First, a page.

COMMENT: How to make money from venture capital in the uncertain world of COVID-19

PUBLISHED: Thu, 02 Jul 2020 12:45:24 GMT

By Anu Shah

Covid 19 has brought unprecedented economic uncertainty across the world and tech companies think hard about the future and investments.

Especially, since the FANGs of the world are sitting on cash reserves larger than the GDPs of some countries. Infact Apple and Google are shopping aggressively for the strategic companies at a discount. For instance, Apple acquired NextVR  for $100Mn, Amazon acquired Zoox for $1Bn. So what does the future of the tech start-ups and venture capital look like? To understand that let’s take a look at how does a venture capital works.

Typically, a venture capital firm raises money from the largest and most diversified institutional investors with a fund life of roughly 10 years. New investments are made in the first two to three years of a fund’s life. Venture capital creates a large reserve to make follow-on investments through the end of a fund’s term. As a rule of thumb, investors reserve $1 for every $1 invested in an early-stage company. The combination of long fund terms and dedicated reserves helps mitigate the effects of turbulence on funds and portfolio companies.

The United States venture capital industry has existed for 50 years. It has weathered many storms and is ready for anything. There the venture capital industry aggregated $275Bn in the last six years. Using both a fund-by-fund analysis and averages across the industry, it is estimated that the industry has $150Bn of “dry powder” of which likely $76Bn is earmarked for reserves for existing companies and $74Bn for new investments.

This present level of reserves is strong relative to any recent cycle. While one can be optimistic, albeit cautiously about a large reserve to help start-ups through this fundraising drought, venture capitalists will change their strategy drastically to advance further, here are some tips for the industry:  

1. Be very selective about investing: Venture capitalists have invested $280bn in the last two years. In the case of backing companies at current levels, we would run out of reserves in four quarters. Hence, there will be increased scrutiny and diligence in investing, more focus on unit metrics cash flows, sustainable and profitability; over traction and growth at the expense of high cash burn;  having said that, funding for innovative technologies, such as personalized medicine, online education, remote workforce solutions, and reliable Internet connectivity, will be bullish.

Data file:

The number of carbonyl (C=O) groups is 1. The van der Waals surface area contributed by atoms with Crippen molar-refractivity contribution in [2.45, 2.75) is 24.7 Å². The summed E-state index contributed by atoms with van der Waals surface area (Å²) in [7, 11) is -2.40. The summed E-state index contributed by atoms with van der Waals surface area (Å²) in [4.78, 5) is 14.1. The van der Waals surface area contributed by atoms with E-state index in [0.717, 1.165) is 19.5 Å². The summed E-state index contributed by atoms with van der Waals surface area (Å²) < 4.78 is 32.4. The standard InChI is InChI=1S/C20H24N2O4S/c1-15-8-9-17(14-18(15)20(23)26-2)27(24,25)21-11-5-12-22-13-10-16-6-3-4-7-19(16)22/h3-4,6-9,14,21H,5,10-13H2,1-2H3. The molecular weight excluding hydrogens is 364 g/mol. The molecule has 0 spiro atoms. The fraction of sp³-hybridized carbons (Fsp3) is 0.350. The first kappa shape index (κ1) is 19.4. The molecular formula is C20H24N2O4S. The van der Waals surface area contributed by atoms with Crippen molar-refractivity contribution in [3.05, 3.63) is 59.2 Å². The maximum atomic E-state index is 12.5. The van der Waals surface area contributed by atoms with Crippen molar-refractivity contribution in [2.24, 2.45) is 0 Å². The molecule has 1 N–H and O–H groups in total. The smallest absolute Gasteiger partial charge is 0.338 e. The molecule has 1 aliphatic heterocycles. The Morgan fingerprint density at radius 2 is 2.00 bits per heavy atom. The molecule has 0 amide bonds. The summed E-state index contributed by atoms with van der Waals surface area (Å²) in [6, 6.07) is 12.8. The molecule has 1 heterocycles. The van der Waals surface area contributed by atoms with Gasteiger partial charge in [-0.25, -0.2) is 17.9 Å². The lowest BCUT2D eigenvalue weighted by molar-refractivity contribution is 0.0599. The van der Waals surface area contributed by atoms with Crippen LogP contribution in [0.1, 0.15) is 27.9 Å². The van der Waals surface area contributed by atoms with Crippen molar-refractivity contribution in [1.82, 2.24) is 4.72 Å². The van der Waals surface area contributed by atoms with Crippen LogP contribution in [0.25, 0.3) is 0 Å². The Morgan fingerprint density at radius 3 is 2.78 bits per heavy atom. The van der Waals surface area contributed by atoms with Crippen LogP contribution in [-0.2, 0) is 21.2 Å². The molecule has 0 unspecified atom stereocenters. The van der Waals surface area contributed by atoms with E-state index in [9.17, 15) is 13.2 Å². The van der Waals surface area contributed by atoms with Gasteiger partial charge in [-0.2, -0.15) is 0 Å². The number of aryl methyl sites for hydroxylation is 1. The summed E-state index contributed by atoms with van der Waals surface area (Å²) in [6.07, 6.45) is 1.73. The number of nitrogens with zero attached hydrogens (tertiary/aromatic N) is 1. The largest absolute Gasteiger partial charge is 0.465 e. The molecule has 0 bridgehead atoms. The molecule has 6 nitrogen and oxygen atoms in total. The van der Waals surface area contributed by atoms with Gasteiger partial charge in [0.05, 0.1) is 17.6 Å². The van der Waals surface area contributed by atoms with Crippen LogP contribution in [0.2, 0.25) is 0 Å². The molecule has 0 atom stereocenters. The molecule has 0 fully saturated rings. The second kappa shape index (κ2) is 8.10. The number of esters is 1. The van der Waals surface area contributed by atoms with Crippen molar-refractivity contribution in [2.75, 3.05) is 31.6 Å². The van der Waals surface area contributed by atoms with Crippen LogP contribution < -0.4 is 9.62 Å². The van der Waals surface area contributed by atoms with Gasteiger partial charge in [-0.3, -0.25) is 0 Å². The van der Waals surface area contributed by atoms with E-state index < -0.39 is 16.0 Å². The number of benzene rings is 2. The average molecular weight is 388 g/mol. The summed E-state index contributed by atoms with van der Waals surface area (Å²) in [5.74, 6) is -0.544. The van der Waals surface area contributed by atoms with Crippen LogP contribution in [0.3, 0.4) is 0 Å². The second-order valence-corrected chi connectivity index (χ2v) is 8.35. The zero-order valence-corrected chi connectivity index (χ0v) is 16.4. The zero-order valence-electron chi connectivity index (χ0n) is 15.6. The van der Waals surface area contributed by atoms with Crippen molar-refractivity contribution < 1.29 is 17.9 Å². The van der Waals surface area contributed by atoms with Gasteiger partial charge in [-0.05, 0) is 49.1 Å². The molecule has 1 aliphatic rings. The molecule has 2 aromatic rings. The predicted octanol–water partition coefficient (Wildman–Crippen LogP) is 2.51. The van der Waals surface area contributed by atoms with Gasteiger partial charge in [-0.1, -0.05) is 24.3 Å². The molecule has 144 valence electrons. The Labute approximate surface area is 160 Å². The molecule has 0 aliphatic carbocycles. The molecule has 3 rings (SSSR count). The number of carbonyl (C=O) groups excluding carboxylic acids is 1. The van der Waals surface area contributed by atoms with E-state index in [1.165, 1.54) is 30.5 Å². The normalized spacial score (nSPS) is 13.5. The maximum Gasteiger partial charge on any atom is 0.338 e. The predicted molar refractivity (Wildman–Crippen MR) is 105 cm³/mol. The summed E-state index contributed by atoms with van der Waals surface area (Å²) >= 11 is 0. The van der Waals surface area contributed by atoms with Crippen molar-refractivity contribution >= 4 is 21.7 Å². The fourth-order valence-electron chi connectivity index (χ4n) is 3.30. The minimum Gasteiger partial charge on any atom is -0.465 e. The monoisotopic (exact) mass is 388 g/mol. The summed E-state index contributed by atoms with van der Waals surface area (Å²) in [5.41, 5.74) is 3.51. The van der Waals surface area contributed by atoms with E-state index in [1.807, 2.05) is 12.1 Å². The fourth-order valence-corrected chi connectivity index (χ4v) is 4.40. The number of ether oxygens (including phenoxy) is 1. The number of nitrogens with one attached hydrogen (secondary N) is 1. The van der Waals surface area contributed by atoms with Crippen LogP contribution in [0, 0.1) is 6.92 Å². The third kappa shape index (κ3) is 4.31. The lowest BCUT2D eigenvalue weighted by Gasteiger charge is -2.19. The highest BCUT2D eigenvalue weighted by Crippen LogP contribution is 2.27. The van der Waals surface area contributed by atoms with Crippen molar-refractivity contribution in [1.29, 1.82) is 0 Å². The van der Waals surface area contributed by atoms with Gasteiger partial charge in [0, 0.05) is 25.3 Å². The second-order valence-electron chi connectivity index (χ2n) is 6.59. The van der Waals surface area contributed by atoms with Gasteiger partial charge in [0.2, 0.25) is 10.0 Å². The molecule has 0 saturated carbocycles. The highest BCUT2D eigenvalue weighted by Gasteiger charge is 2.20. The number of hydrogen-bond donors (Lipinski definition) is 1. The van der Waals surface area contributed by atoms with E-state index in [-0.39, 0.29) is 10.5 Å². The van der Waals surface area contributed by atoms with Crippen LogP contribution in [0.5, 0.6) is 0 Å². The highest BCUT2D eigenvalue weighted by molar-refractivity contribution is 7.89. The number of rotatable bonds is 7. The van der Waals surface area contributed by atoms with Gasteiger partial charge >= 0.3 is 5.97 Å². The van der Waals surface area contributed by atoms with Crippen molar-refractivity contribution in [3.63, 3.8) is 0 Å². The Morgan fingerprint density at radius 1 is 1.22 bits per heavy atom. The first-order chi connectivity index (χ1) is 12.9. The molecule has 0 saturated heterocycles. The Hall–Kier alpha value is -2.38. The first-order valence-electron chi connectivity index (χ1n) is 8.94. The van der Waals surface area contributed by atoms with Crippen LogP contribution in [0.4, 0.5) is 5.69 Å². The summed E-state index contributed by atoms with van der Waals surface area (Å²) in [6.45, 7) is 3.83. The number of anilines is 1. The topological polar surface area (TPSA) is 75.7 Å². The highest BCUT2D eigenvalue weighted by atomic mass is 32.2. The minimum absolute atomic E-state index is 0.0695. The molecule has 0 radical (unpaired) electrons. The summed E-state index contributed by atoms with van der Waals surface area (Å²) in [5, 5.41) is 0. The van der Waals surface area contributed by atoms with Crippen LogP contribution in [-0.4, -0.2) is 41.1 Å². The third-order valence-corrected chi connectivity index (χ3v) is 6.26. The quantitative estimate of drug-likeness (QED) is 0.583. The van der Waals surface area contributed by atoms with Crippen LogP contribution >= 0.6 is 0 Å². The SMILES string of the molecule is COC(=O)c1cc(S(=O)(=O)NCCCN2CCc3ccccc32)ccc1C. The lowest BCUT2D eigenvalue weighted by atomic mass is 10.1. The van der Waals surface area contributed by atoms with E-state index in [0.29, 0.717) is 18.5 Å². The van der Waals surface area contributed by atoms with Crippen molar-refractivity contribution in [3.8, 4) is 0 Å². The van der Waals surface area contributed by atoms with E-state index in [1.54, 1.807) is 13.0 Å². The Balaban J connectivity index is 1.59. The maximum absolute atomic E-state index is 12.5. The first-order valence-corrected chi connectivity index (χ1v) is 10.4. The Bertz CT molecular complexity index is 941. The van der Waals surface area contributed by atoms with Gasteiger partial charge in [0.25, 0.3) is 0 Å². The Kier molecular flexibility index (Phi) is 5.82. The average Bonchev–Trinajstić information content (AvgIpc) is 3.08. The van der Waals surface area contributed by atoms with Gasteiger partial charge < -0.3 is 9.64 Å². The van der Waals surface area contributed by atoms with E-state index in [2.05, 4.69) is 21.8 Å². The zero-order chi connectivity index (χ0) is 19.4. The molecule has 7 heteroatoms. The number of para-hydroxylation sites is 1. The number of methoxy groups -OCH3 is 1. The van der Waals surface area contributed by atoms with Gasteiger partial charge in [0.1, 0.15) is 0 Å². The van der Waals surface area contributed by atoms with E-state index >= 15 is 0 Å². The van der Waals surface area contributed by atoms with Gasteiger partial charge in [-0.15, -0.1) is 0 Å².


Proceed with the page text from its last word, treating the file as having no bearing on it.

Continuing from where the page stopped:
2. Prioritise existing portfolio companies for funding: Since 2014, more than 10,000 US companies in the U.S. that have been funded. Many companies have exited, found profitability, or already have strong balance sheets, but many more do not have alternatives and will need capital assistance. Venture capitalists will use the reserves to support their portfolio first.

3. Redirect focus on institutional investors for raising new funds: In good times, capital can come from a variety of sources including hedge funds, mutual funds, and wealthy individuals. When the cycle turns, these alternative sources can substantially pause their investing or exit the industry indefinitely, leaving only institutional investors as a primary capital source. Hence venture capitalists trying to close the new funds will double down on one channel, putting more pressure on the performance and exits of current portfolio companies. 4. Employ alternate investment and fund raising tools to continue funding: Alternate tools, such as fund recycling, that is, investing profits from old investments into strong existing portfolio companies, crossover investing, that is, investing from newer funds into older funds, and formal and informal co-investment vehicles.This will provide a boost to the industry’s reserve capacity to continue investing in the start-ups.

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